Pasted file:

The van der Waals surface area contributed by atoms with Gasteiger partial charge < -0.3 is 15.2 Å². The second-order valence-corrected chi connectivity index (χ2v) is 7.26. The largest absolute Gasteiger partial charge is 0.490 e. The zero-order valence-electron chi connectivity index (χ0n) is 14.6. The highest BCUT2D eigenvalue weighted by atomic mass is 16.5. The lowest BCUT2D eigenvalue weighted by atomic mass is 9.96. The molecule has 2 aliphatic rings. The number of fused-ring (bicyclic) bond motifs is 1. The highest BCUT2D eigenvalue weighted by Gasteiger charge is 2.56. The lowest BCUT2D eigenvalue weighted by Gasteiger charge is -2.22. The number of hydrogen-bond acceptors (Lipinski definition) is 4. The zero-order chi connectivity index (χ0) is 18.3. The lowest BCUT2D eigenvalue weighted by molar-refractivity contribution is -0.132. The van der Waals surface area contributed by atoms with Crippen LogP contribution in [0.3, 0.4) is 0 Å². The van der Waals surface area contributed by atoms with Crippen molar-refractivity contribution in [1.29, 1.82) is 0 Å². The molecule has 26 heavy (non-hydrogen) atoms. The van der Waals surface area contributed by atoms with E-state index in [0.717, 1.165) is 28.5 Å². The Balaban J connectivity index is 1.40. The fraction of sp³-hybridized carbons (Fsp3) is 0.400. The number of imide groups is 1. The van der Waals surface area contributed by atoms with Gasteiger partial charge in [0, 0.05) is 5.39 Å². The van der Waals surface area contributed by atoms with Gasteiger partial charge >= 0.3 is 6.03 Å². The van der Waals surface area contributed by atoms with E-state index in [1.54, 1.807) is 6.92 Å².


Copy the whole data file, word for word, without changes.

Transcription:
The van der Waals surface area contributed by atoms with Gasteiger partial charge < -0.3 is 15.2 Å². The second-order valence-corrected chi connectivity index (χ2v) is 7.26. The largest absolute Gasteiger partial charge is 0.490 e. The zero-order valence-electron chi connectivity index (χ0n) is 14.6. The highest BCUT2D eigenvalue weighted by atomic mass is 16.5. The lowest BCUT2D eigenvalue weighted by atomic mass is 9.96. The molecule has 2 aliphatic rings. The number of fused-ring (bicyclic) bond motifs is 1. The highest BCUT2D eigenvalue weighted by Gasteiger charge is 2.56. The lowest BCUT2D eigenvalue weighted by Gasteiger charge is -2.22. The number of hydrogen-bond acceptors (Lipinski definition) is 4. The zero-order chi connectivity index (χ0) is 18.3. The lowest BCUT2D eigenvalue weighted by molar-refractivity contribution is -0.132. The van der Waals surface area contributed by atoms with Crippen LogP contribution in [0.3, 0.4) is 0 Å². The van der Waals surface area contributed by atoms with Crippen molar-refractivity contribution in [1.29, 1.82) is 0 Å². The molecule has 26 heavy (non-hydrogen) atoms. The van der Waals surface area contributed by atoms with E-state index in [0.717, 1.165) is 28.5 Å². The Balaban J connectivity index is 1.40. The fraction of sp³-hybridized carbons (Fsp3) is 0.400. The number of imide groups is 1. The van der Waals surface area contributed by atoms with Gasteiger partial charge in [0, 0.05) is 5.39 Å². The van der Waals surface area contributed by atoms with Gasteiger partial charge >= 0.3 is 6.03 Å². The van der Waals surface area contributed by atoms with E-state index in [1.54, 1.807) is 6.92 Å².